Demetri Martin Needs to Think Over “The Overthinker”

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Image Courtesy of theNerdPatrol | Flickr

Spencer Wu
Senior Copy Editor

Nowadays, stand-up specials aren’t that special. If you peruse Netflix’s comedy section, you’ll see a ton of titles from a number of comedians, including “Demetri Martin: The Overthinker,” which falls short of expectations.

As a Demetri Martin fan for upwards of five years, I am disappointed to say that I have seen little growth in his comedic content and delivery. Despite continuing what once was his signature avant-garde art form (expressing his uniqueness through drawings, skits, and multiple instrumental play), Martin’s latest special leaves more to be desired. The style of comedy he has revolutionized a few years back has hindered his growth as a comedian.

“The Overthinker” is a far cry from one of his first performances, the inquisitive and introspective masterpiece that is “If I.” He tries to be meta by voicing over his thought process post-production or annotating certain jokes on-screen, but this technique is used sparingly and hits with little impact, save for a slight chuckle.

Production and execution aside, a handful of jokes had some staying power. Those accompanied with his deadpan delivery reminded audiences of Martin’s clever wordplay and keen observational eye. Throughout the set, he offered his musings on an eclectic group of topics, like how dogs must think it’s odd that people pick up their feces, how the dollar sign would fare better as the universal sign for shish kebabs, and how donut holes and a hole in a donut are both called ‘donut holes,’ but the hole in the donut is just an absence of a donut hole, summoning a logical fallacy.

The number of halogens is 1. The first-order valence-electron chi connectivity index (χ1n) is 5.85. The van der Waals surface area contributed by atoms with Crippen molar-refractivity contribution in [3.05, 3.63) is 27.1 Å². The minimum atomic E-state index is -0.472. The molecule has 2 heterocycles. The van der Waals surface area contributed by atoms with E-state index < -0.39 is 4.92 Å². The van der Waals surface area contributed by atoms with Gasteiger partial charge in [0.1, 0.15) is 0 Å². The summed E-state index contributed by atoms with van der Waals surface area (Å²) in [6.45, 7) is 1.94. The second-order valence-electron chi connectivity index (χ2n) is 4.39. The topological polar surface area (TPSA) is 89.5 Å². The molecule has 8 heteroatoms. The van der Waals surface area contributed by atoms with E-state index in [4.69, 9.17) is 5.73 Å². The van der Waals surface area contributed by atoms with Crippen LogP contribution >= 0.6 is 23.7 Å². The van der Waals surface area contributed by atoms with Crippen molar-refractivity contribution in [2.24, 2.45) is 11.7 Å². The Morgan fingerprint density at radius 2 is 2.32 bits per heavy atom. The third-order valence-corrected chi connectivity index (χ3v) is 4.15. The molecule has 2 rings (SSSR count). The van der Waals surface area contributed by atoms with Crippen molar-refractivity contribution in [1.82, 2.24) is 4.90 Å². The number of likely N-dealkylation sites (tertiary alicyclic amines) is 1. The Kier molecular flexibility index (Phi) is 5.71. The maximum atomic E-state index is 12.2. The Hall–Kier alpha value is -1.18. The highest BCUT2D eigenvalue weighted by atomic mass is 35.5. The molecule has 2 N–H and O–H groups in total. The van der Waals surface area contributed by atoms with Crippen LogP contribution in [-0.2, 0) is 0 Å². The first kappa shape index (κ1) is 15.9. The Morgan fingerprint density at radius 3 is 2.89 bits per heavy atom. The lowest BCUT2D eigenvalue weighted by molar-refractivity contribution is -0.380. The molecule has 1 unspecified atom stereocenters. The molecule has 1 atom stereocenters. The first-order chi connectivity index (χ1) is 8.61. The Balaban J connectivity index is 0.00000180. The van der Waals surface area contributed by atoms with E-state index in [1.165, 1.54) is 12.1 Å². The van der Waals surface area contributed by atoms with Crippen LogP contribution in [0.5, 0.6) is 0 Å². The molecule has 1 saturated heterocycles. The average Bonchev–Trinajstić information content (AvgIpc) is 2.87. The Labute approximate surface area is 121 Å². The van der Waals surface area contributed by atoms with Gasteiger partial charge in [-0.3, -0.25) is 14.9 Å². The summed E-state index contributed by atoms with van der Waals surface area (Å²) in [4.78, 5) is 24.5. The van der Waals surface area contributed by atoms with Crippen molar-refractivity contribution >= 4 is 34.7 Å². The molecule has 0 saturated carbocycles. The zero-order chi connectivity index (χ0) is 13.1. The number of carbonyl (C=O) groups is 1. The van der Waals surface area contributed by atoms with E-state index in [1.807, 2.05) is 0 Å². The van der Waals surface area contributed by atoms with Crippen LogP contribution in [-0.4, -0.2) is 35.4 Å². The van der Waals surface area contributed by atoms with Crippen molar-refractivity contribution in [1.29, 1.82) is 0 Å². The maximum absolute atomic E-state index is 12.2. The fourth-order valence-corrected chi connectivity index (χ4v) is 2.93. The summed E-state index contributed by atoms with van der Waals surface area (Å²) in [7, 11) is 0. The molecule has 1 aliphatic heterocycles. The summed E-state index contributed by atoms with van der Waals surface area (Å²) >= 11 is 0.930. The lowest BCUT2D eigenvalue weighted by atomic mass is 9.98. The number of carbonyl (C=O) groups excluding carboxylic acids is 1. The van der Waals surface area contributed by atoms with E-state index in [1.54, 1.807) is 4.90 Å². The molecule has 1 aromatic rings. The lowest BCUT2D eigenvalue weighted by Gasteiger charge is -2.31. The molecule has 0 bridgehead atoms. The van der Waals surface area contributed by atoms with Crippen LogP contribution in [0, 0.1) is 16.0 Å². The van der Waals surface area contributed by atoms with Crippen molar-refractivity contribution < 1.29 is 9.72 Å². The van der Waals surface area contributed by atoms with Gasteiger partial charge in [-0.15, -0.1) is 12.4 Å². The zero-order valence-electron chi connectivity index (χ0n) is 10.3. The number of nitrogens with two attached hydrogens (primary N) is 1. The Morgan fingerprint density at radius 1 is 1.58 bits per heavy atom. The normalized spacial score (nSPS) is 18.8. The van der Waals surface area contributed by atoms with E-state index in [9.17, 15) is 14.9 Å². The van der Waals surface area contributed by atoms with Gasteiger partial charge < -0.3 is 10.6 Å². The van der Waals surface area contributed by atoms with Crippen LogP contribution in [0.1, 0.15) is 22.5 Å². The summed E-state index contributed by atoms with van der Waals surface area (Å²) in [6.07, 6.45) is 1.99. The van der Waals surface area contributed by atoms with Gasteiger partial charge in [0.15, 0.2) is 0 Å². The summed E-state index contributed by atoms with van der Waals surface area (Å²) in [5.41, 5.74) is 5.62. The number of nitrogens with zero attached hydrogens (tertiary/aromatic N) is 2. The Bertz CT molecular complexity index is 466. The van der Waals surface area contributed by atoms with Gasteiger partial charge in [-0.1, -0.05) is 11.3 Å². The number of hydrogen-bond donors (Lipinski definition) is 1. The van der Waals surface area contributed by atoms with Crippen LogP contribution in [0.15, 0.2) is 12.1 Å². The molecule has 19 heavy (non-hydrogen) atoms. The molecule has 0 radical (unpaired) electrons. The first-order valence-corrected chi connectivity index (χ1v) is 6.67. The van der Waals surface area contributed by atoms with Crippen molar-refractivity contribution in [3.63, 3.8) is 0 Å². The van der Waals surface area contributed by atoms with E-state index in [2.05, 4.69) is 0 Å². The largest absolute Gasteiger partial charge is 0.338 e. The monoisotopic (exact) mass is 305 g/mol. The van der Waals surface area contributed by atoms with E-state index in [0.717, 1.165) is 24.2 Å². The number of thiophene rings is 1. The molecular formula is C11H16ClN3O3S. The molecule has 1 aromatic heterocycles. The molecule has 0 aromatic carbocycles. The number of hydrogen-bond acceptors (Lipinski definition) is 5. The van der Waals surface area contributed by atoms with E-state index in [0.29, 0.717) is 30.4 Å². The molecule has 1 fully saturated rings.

Martin conducts a complex meta joke in his act by overthinking a joke about overthinking. “The other day, I was thinking, I tend to overthink things. Then I thought, ‘Do I, though?’” His internal monologue voice-over continues: “Maybe I do. I don’t know.” This layered joke caught the live audience and presumably Netflix viewers by surprise, demonstrating his creativity.

However, the rewatchability factor is low for me simply because I feel like I’ve already seen him perform this set before. And that doesn’t just mean he reused jokes — which he does — but rather a vindication of converging to his comfort zone that is prevalent in his past specials.

There are a few jokes with similar premises from previous specials that he retold. For one, he talked about one of the most embarrassing ways to die — by drowning in a pool on a cruise ship. “Did you hear that Demetri died in the Pacific Ocean? No, he died on the Pacific Ocean.” Longtime fans will recognize the punchline, along with his tweaked autobiography, birds, and half shoe size jokes, among others.

With his trusted drawing pad and guitar by his side, Martin stays complacent and does little to show dramatic growth in his craft. As he dives deeper into adulthood, the fast-paced edge seems all but lost.

In order for Martin to continue to grow as a comedian, he has to refrain from toeing the border and instead jump outside the comfort zone he made for himself a few years back. It’ll be interesting to see how he comes back with another project.

Spencer Wu is a second year Actuarial Science major. He attended Walnut High School and has been a journalist since his freshman year of High School. In his free time, Spencer likes to play fantasy basketball as well as in real life on the court. He enjoys puns, cooking, and nice shoes.

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